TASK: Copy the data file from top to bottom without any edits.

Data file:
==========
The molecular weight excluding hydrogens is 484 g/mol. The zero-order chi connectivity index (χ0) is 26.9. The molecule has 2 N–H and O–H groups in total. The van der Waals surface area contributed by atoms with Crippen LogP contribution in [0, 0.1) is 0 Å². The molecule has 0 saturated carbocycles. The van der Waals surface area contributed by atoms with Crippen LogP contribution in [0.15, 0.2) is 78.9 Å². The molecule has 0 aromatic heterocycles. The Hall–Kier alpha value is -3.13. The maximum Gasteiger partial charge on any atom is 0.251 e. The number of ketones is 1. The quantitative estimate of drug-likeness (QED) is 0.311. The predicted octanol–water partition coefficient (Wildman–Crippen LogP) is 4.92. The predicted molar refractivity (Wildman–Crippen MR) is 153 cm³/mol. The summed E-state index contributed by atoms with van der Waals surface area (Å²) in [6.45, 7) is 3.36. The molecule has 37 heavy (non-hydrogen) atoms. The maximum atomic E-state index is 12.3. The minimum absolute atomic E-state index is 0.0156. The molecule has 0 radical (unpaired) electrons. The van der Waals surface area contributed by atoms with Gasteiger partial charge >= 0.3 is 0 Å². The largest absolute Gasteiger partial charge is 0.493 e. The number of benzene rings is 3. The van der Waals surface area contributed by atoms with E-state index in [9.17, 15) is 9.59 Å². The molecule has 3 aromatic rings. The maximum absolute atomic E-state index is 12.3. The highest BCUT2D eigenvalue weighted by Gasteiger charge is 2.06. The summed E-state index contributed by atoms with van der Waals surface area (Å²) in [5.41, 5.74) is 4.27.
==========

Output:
The molecular weight excluding hydrogens is 484 g/mol. The zero-order chi connectivity index (χ0) is 26.9. The molecule has 2 N–H and O–H groups in total. The van der Waals surface area contributed by atoms with Crippen LogP contribution in [0, 0.1) is 0 Å². The molecule has 0 saturated carbocycles. The van der Waals surface area contributed by atoms with Crippen LogP contribution in [0.15, 0.2) is 78.9 Å². The molecule has 0 aromatic heterocycles. The Hall–Kier alpha value is -3.13. The maximum Gasteiger partial charge on any atom is 0.251 e. The number of ketones is 1. The quantitative estimate of drug-likeness (QED) is 0.311. The predicted octanol–water partition coefficient (Wildman–Crippen LogP) is 4.92. The predicted molar refractivity (Wildman–Crippen MR) is 153 cm³/mol. The summed E-state index contributed by atoms with van der Waals surface area (Å²) in [6.45, 7) is 3.36. The molecule has 37 heavy (non-hydrogen) atoms. The maximum atomic E-state index is 12.3. The minimum absolute atomic E-state index is 0.0156. The molecule has 0 radical (unpaired) electrons. The van der Waals surface area contributed by atoms with Gasteiger partial charge >= 0.3 is 0 Å². The largest absolute Gasteiger partial charge is 0.493 e. The number of benzene rings is 3. The van der Waals surface area contributed by atoms with E-state index in [9.17, 15) is 9.59 Å². The molecule has 3 aromatic rings. The maximum absolute atomic E-state index is 12.3. The highest BCUT2D eigenvalue weighted by Gasteiger charge is 2.06. The summed E-state index contributed by atoms with van der Waals surface area (Å²) in [5.41, 5.74) is 4.27.